love affair with Antigua to which she was ever faithful.

She was an inquisitive, industrious student who maintained throughout her life, a
strong sense of family loyalty.

What people will take from her funeral service is a memory of a woman who, as
D. Gisele Isaac said in her eulogy, squeezed every drop out of life.

Keva had a charisma that was integral to every organisation she worked for or
gave her time voluntarily to.

As a founding member of Professional Organisation for Women in Antigua
(POWA) she derived ways to keep the organisation alive and involved in matters
pertinent to inhabitants of the country she loved.

Isaac remarked that working with the Bank of Antigua, Keva's conscientiousness
would have people convinced that the bank was Keva's and not Sir R. Allen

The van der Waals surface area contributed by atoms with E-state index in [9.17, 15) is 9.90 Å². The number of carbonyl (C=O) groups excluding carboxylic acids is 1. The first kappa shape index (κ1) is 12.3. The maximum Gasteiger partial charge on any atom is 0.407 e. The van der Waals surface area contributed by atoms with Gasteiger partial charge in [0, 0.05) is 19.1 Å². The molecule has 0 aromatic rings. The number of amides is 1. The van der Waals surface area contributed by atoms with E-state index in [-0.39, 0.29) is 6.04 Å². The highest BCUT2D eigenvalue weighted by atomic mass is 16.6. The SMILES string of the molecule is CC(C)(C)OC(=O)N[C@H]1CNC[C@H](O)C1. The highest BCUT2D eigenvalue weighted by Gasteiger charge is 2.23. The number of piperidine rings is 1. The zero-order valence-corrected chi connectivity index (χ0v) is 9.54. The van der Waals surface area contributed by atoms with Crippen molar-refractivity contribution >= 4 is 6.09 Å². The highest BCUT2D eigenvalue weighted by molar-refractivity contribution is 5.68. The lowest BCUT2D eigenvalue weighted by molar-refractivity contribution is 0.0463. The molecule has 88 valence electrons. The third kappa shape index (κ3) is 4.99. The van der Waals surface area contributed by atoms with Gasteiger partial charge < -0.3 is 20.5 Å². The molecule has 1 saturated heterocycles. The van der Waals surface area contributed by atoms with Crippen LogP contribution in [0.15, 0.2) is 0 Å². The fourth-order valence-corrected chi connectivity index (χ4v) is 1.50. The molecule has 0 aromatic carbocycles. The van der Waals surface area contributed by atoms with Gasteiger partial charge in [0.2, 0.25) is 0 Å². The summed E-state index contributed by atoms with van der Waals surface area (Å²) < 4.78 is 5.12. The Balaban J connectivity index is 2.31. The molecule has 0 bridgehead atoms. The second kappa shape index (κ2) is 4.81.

Stanford's.

Bishop Reece in his homily paid tribute to Keva as a woman who lived life just as
Jesus instructed that we should.

He shared with listeners Keva's practice of spending solitary moments of prayer
in the sanctuary of the Cathedral.


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The Andoua and Rorbuda Hich Commission Issue 130 flovemberlDecembef 2008


ANTIGUA AND
BARBUDA ADDS
EXCITEMENT TO
WORLD TRAVEL
MARKET

To thank its trade and media
partners for their partnership and
support during 2008, the Antigua
and Barbuda Tourist Office hosted a
variety of exciting events in the run
up to World Travel Market, the
largest UK travel event of the year


along the River Thames on
board The Silver Barracuda for
their Annual Appreciation Party.
The event was a fun-filled
evening of rum punch, good